The equestrian disciplines of Dressage, Eventing and Jumping are exceptional on the Olympic stage as the only sports that combine the efforts of both human and animal as one athlete.
Equestrian at Paris 2024 Olympic Games
The Paris 2024 Olympic Games will once again welcome the three disciplines with equestrian competition taking place at Versailles from 26th July – 6th August 2024
Eventing will be the first equestrian discipline to take place, starting on Day One of the Games, with Dressage on Saturday 27th, Cross Country on Sunday 28th and Showjumping in the evening of Monday 29th July 2024.
Fittingly Paris was the venue for the first ever equestrian events to be included in the Olympic programme during the 1900 Summer Olympics when five equestrian events were contested.
Equestrian sports at future Olympic Games
Los Angeles 2024 and Brisbane 2032
The International Olympic Committee (IOC) has advised that Equestrian sport is officially confirmed as one of 28 sports in the Initial Sports Programme for Los Angeles 2028.
However, this is only a first step. The Equestrian Disciplines for LA2028 will be decided mid-2023 and the Equestrian Events and the Quota for LA will only be decided after Paris 2024.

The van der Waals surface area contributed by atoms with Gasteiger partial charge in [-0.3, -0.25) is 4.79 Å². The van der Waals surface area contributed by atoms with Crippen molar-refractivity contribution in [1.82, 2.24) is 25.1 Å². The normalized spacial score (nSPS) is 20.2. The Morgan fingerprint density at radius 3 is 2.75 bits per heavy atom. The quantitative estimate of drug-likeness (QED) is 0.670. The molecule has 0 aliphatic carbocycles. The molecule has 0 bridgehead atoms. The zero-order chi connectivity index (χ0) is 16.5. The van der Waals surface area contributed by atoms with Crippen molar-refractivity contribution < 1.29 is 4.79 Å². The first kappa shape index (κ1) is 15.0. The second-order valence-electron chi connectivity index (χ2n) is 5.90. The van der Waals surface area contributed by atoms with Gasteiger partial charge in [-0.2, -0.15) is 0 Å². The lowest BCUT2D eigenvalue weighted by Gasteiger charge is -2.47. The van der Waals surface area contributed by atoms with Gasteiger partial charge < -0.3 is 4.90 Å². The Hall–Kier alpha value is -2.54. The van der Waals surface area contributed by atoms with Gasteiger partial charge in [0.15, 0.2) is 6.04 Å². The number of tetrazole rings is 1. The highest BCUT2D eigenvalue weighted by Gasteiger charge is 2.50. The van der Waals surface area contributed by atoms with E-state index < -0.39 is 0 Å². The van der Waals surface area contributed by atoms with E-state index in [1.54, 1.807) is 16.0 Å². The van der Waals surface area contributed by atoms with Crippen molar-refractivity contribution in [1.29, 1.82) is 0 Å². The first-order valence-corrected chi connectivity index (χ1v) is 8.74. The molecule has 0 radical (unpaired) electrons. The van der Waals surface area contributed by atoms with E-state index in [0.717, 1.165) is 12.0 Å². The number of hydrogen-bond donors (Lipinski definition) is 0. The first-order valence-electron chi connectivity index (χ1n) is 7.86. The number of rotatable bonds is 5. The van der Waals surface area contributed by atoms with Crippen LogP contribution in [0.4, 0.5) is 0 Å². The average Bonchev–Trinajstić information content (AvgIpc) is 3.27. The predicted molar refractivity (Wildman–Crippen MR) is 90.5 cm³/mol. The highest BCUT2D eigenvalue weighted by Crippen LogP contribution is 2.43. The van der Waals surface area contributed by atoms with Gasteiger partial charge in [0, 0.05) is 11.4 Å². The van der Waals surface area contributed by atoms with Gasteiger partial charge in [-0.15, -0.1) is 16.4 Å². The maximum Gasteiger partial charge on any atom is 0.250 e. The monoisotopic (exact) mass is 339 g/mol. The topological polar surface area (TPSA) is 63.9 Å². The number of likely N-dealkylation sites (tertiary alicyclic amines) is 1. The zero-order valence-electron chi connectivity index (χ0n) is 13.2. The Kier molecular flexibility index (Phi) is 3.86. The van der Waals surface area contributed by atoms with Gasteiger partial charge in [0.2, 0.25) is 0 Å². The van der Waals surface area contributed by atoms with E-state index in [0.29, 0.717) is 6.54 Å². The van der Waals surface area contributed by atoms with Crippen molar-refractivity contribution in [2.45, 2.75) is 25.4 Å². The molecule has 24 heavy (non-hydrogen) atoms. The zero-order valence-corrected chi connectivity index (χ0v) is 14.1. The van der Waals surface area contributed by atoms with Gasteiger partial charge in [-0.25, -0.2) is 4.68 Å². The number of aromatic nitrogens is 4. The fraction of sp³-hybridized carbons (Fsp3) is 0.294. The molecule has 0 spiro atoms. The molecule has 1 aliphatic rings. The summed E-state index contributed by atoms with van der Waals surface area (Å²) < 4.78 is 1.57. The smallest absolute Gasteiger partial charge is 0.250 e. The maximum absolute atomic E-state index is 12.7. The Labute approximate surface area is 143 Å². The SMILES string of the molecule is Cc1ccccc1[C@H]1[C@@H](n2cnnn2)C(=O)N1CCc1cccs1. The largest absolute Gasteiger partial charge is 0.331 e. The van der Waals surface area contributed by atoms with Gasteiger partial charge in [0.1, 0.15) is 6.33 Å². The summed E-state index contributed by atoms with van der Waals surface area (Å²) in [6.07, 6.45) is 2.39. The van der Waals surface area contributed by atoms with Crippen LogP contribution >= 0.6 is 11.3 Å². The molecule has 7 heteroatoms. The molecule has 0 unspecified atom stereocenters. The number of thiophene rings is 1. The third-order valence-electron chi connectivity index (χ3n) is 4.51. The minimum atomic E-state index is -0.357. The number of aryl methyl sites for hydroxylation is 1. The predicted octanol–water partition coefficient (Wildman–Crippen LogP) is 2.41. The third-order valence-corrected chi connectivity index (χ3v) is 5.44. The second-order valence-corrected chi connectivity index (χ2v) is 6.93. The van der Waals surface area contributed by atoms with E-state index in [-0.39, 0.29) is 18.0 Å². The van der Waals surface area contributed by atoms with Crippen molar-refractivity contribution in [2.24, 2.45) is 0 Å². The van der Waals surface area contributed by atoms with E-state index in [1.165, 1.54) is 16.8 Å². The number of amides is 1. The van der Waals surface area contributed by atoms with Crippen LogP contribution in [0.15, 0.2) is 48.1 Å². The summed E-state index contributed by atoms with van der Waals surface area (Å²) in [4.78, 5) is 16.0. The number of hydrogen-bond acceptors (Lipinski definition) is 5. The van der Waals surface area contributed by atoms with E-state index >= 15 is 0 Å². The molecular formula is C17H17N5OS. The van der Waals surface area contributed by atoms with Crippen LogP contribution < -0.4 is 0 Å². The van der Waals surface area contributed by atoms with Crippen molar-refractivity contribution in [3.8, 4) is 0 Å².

Brisbane in Queensland, Australia is getting ready to welcome the world in 2032 for the Brisbane 2032 Olympic Games where Victoria Park in central Brisbane will be transformed into the Olympic equestrian venue
The city was awarded the hosting rights in July 2021 by the International Olympic Committee (IOC) and will become the third Australian city to host the Summer Games after Melbourne 1956 and Sydney 2000
Read our full coverage from past Olympic Games on the following links or find out more in our summary of the recent history of eventing at the Olympic Games below
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History of Eventing at the Olympic Games
The 1912 Stockholm Olympic Games had included an early version of equestrian sports but the equestrian disciplines returned to the Swedish city in 1956 under unusual circumstances, in conjunction with the Melbourne 1956 Games
Melbourne 1956 Olympic Games
Although Melbourne had won the right to host the 1956 Olympic Games, the first venue in the Southern Hemisphere to ever host the Games, Australian quarantine restrictions prevented the equestrian sports taking place, so the IOC decided to host the equestrian events in Stockholm. This meant that the Olympic Games took place in two different cities (Stockholm and Melbourne), in two different countries (Sweden and Australia), on two different continents (Europe and Oceania) and in two different seasons (June and November).
This was the only time in the Games' hundred-year existence that the unity of time and place, as stipulated in the Charter, has not been observed.
Sydney 2000 Olympic Games